11. nicely design & code, wordpress is more faster than 2.3. but preview not so cute for 1680×1050 screen width. i think admin content place must liquid (re)code but happycog knows the best :)

  12. Jeffrey,

    I believe Scott is asking if can he jettison the /category/ prefix entirely. Yes, it can be renamed but wordpress breaks if you try and remove it entirely due to pages not having a prefix.

    The work Happy Cog has done has improved UI navigation and use a small amount (I have it in use on one site right now) but it still strikes me as a ‘better paint job’ over the same old and bad UI.

    And one has to do a great deal more scrolling now as even more content is below the fold. It’s great that your work hasn’t seen the same kind of brutal axe-work the last attempt had, but there’s a lot more to be done yet.

  13. I’ve been impressed with the changes brought by each new version so far and trust that the new version will make my web life that bit easier. I like everything I’ve read about 2.5 so far.

    I’m looking forward to the new version but as always I’m nervous about the prospect of upgrading all my clients’ websites!

  14. Good work by Happy Cog on the WP 2.5 admin area.

    Currently using it on offline test sites and, once I got used to it, find carrying out tasks much quicker than previously.

  15. Congratulations, I like the redesign except for the WRITE POST area. Is there a way to enable users to move all the “myriad options” back to the right column? Or do we need to hack the core or create a plugin to do so?

    For multi-user/author bloggers, the myriad options on the right column is a helpful reminder for all newbies and and quick posting aid for expert bloggers – to click on categories, allow comments or not, add/change post author, etc BEFORE they even click on Save or Publish.

    I know it’s ready for launch bur I hope that the designers gave users the option to reconfigure the WRITE POST section.

    Thank you.

  16. Well, that’s progress. WP may be still an ugly piece of PHP Spaghetti Code and an invitation to hack the server it lives on, but at least the backend will be nice to look at… ;o)

  17. Am I the only person that thinks the redesign of the UI is a MAJOR step backwards?

    Also, I’m with Tim. With all due respect, Happy Cog is good, but seriously – why wasn’t Steve Smith commissioned to do this work? His designs are much more simple yet contact much more detail. His Tiger UI plugin was a hit for years in the WordPress community.

  18. Why wasn’t Steve Smith of OrderedList contracted for the redesign?

    I love Steve’s work, too. His Tiger interface graced Happy Cog’s old WordPress install.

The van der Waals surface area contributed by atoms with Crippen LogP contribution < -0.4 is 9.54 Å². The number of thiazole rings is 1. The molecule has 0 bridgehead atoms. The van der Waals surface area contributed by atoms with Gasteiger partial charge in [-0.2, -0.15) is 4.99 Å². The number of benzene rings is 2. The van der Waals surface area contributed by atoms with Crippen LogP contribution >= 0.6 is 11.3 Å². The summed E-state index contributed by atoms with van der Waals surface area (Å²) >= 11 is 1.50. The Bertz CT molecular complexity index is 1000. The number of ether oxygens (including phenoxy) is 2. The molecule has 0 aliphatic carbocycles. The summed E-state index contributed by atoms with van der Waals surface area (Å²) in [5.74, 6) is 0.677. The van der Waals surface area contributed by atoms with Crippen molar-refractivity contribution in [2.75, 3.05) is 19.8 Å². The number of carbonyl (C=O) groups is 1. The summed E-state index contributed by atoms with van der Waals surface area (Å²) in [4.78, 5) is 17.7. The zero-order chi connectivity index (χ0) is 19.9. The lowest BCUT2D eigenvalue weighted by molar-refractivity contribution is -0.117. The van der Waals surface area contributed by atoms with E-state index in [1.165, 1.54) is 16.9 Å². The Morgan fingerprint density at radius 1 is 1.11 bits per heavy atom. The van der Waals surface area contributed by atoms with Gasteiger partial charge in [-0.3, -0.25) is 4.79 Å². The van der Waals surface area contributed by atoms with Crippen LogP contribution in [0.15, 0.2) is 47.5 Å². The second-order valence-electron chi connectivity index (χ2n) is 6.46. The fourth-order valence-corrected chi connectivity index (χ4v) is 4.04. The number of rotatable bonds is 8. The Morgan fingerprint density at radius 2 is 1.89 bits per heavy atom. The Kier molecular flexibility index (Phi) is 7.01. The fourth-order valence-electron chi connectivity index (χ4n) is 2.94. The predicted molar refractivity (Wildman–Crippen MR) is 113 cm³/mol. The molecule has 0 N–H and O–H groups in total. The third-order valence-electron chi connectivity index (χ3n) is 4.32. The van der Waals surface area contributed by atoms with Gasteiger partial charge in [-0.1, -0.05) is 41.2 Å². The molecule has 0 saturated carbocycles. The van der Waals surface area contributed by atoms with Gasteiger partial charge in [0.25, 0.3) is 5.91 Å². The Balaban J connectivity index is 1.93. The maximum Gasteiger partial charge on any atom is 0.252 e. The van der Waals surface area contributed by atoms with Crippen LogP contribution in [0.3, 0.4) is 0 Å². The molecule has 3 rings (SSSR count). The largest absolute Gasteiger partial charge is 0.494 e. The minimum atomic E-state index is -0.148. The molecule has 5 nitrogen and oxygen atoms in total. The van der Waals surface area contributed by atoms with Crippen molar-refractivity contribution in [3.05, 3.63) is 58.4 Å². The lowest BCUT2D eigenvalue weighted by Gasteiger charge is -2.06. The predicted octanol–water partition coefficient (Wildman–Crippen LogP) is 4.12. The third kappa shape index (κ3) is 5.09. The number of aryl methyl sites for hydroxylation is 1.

Happy Cog approached the project as a usability, information architecture, and user interface design job. It’s about more than the skin.

    Is there a way to enable users to move all the “myriad options” back to the right column? Or do we need to hack the core or create a plugin to do so?

    I can’t answer that question but I’ll make sure Matt sees your comment. Thanks for sharing!

  19. Looks cool and feels a lot more modern. So far I just noticed the plugin tab is not very clearly stating when a plugin needs updating.

  20. Awesome. Hopefully the upgrade from 2.2 (I think I’m running 2.2, anyway) is smooth and doesn’t require re-building my theme or plugins or database.

    I believe Scott is asking if can he jettison the /category/ prefix entirely. Yes, it can be renamed but wordpress breaks if you try and remove it entirely due to pages not having a prefix.

    You can do this, actually, but it requires hacking one of the core files, which I don’t recommend because it slightly complicates your upgrade path. I don’t remember exactly which file it was, nor do I still have access to that codebase, but it was a one-line change that didn’t make anything else blow up.

    I wish I remembered how I did it, sorry.

  21. I can’t wait for it to get out of beta stages. I have a feeling I will have to learn my way around the dashboard again.

  22. I’ve been using Tumblr for a bit, and had a short stint with Symphony before that.

    Symphony was a lot of fun to use. Super customisable, and figuring out the XSLT stuff was probably valuable. It was too much of a time investment to make it very useable for me, though.

    The no-nonsense (no-comments) approach that Tumblr takes is nice for me. I don’t have time to really blog, and Tumblr is conducive to a more hapdash smörgåsbord approach. It’s nice.

    This new WordPress looks good, and probably fun to use. If I ever find myself with enough time to really blog again, I’ll probably give it a go.